Ansel Elgort, who plays the title character in director Edgar Wright's "Baby Driver," stylishly employs an entrancing balletic flair in his hip, post-millennial interpretation of what his generation's consummate getaway man might be like.
Using flashbacks interspersed throughout the action-packed drama to inform just what goes into the making of this rare bird of the crime world, Wright, who also wrote the script, pens his protagonist's character study in the fashion generally reserved for superheroes. It's all environment, inner genius and je ne sais quoi.
The implied question that serves as subtext of this quick-moving, smart-alecky glimpse into the underworld co-hosted by Kevin Spacey doing a sarcastic take on the traditional mastermind of the operation, is the level of complicity Baby should be charged with, if any. Oh, sure, legally he's as guilty as any of the desperate cadre he's fallen in with ... some of them pretty repulsive in their salivating zeal for murder and mayhem. However, subscribing to the trend in recent years to grade likable perpetrators on a curve, we hope there are loopholes in the offing.
In an early bit of exposition, Baby dances along the sidewalk, oblivious to much around him, twisting around parking meters and other streetscape trappings the way Fred Astaire and Gene Kelly did in countless musicals. The homemade mix pumping into his earphones establishes the cutting-edge choreography. We soon realize that this is hi-test stuff as the outstanding musical score counterbalances the rousing, hellzapoppin bank robbery scene his fantastical driving skills just made possible. He is for now carefree, away clean, almost bucolic in his celebratory prance.
In time, the baggage that has brought Baby, tragically orphaned in early adolescence, to this juncture, will be listed, explained, and explored, but not before he provocatively complicates matters with a bit of love at first sight inspired by Debora, a waitress played by Lily James. Each a drifter of sorts, their meeting recalls the words of my favorite driver, Daniel Goldberger, a
bench-seat raconteur who, from behind the massive wheel of our '51 Buick Roadmaster would say, if spotting an unlikely pair who have found each other, "See, there's someone for everyone."
The catchy tempo is in and of itself refreshing in its divergence from the usual bank heist routine, including a novel cadence in the way Spacey's crime boss, Doc, labels rather than just introduces his underlings to the audience in a round robin of defining insults. It is an abrasively entertaining aspect of his command that suggests that, for all his ingenious plotting, there are greater, perhaps even spiritual forces, fatalistically at work, at once mocking and playing muse to his chosen profession.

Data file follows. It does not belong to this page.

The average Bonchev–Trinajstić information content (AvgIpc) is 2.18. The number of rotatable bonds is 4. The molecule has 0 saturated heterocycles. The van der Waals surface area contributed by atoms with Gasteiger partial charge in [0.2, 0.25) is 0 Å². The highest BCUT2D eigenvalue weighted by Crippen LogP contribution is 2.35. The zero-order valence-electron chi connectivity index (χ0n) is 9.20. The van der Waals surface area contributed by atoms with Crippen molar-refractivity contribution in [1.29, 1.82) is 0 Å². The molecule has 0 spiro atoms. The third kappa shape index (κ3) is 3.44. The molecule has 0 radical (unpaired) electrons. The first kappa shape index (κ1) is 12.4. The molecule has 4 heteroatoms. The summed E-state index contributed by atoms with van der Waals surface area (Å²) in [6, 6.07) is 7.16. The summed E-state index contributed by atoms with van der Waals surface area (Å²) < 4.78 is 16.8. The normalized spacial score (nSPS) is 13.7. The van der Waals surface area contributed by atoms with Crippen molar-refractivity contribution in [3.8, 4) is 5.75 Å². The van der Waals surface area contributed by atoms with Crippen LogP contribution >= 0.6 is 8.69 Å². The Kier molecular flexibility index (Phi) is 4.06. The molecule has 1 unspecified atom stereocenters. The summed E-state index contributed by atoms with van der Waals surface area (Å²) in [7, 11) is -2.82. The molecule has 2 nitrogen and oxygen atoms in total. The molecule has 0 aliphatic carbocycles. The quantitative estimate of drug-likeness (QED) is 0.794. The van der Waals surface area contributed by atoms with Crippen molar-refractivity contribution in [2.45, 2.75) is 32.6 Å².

Baby has learned early on to be wary and, as politely as he can, tacitly declares as his own the rarefied air high above the sordidness of his gang mates. In his defense, by virtue of Baby's specialty, but also because it's part and parcel of a leadership style we've of late come to know only too well, Doc allows a certain amount of the resultant antipathy among the troops to seethe.
So before long, hidden motivations complicate matters and push comes to shove, further jeopardizing Baby's attempt to separate himself from the indelible reality of his circumstances. From his rogue's gallery of criminality, Wright offers samples of utter venality in lazy-Susan style. And admittedly the shamelessly belligerent soliloquies and one-upmanship in praise of anti-social behavior are a bit wearing on the soul. But that's the message, to mirror in microcosm the raw exhibition of corruption in this second decade of the 21st century, when the real-life effort to subvert truth, decorum and ethics barely attempts to hide its nefarious aims.
Scratch this crime drama just a tad and you recognize the metaphor vital to all those concerned with the assault on all that humankind has striven to accomplish since pulling itself up from the muck. Religious sorts might prefer to blame this spate of evil on Beelzebub himself. Whatever works. Baby, a talented entity with great promise, through poor judgement and a lapse into gullibility has been tossed into the vilest of situations. We root for him to achieve some sort of grace.
In short, with apologies to Aristotle and Plato in stating my analysis, the gist here is not merely good versus evil, but a timely mini treatise on the idea of good itself. However, for those with no patience for movie critics who feature themselves political pundits or, worse yet, philosophers, note that the film's tumultuous derring-do, especially the driving scenes, and a splendid flow of glib dialogue can be enjoyed despite my pontifications. But whether viewed as a parable of our times or exciting shoot-em-up, "Baby Driver" offers a slick getaway from the same ol' same ol'.
"Baby Driver," rated R, is a TriStar Pictures release directed by Edgar Wright and stars Ansel Elgort, Kevin Spacey and Lily James. Running time: 152 minutes
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